As a fledgling editor, I was very lucky to work with the celebrated author and anthropologist Ashley Montagu. A prolific writer—he wrote more than 60 books and countless essays and reviews—he was also a prodigious collector of books. I loved books too, and as one of his many editors I always found it great fun to visit him at home in Princeton, N.J., to work on a piece. The house was a lovely garden-surrounded rabbit warren with books simply everywhere, the stairs, the cupboards, the tabletops. I’d roam around looking at his old books, new books, the books he was reviewing, the books he was using for research. And whenever I came across one that I had in my own much more modest library I felt a little secret thrill—great minds thinking alike!
Now it’s possible to poke through other people’s libraries and compare them with your own by visiting them online. These so-called virtual bookshelves look like library stacks and allow you to post books with reviews and comments for a self-selected circle of friends to see and discuss. Facebook hosts something called the Visual Bookshelf. When I visited in early June, it was claiming that 2 128 143 people were using the app to put 45 916 425 books into their Facebook profiles. There are plenty of other book-sharing sites—if you Google around you’ll find Shelfari and BookRabbit and LibraryThing, among many others. So somebody is reading books—when they’re not cataloging them!
In this summer reading issue we’ve given you a chance to peruse someone’s library in yet another way—not by visiting him at home but by reading about it in a magazine. In “10 Great Tech Books,” noted technology writer Steven Levy gives us 10 of his personal nonfiction (and three fiction) favorites and tells us why they made his list. I agree with many of his choices, but I can think of others I might have included. What about Edward Tenner’s Why Things Bite Back: Technology and the Revenge of Unintended Consequences? Or Katie Hafner’s Where Wizards Stay Up Late: The Origins of the Internet? Or Michael Riordan and Lillian Hoddesson’s Crystal Fire: Birth of the Information Age? Or Douglas Adams’s Hitchhiker’s Guide to the Galaxy? Or anything by Philip K. Dick? And perhaps even Edward Tufte’s The Visual Display of Quantitative Information. I’m sure you’ll have your own quibbles and shoo-ins, and I hope you’ll visit our Web site to share them with us [see /jul08/booklists].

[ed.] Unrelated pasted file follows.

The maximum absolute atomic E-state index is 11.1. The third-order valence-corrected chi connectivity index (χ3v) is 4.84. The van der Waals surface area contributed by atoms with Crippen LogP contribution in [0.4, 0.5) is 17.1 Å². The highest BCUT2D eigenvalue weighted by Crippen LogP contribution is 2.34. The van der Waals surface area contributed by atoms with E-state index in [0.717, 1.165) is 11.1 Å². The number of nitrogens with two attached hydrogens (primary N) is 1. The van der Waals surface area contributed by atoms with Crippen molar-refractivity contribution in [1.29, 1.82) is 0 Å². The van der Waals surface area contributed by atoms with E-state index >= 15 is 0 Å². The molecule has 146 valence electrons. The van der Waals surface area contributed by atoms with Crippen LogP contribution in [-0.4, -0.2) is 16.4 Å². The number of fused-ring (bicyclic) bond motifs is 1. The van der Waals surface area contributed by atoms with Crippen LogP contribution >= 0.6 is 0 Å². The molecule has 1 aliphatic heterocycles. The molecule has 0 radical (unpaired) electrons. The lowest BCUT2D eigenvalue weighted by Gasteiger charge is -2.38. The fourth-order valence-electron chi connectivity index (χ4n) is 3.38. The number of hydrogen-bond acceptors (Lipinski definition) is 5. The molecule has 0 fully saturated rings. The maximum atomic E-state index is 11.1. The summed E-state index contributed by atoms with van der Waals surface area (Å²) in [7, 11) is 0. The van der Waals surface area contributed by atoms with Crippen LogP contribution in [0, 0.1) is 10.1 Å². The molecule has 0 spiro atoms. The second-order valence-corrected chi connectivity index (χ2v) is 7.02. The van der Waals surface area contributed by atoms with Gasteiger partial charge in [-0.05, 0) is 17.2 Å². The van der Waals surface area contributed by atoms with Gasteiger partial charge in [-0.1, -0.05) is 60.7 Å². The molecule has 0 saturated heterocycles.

The migration of books from printed to digital formats has brought pleasure and pain to the publishing community. Digital book sales are up, and devices like the Kindle [see our review in this issue, "Re-Kindling a Love of Books"] make it possible for people to carry several books—or a hundred—without a backpack. Amazon’s Jeff Bezos fantasizes about creating the modern equivalent of the Library of Alexandria, with any existing book available in a 60-second download. But others worry about the impact of such an idea on the economics—not to mention the very existence—of book publishing. In the networked book age, what will publishers do when authors and readers can reach each other more or less directly?
But publishers need to recognize that while digitalization and the Web bring challenges, they are also creating new book life-forms, enriched with the immense linked resources of the Internet. And they are getting more people to read and think and talk about reading. The virtual bookshelf communities are proof of that.
As science-fiction writer Ursula K. Le Guin wrote in her trenchant essay “Staying Awake: Notes on the Alleged Decline of Reading,” published in this past February’s Harper’s Magazine, books are social vectors. They bind our ideas and our cultures together. Whether these books are composed of glue and paper or pixels and electrons, their importance to our human community will remain intact.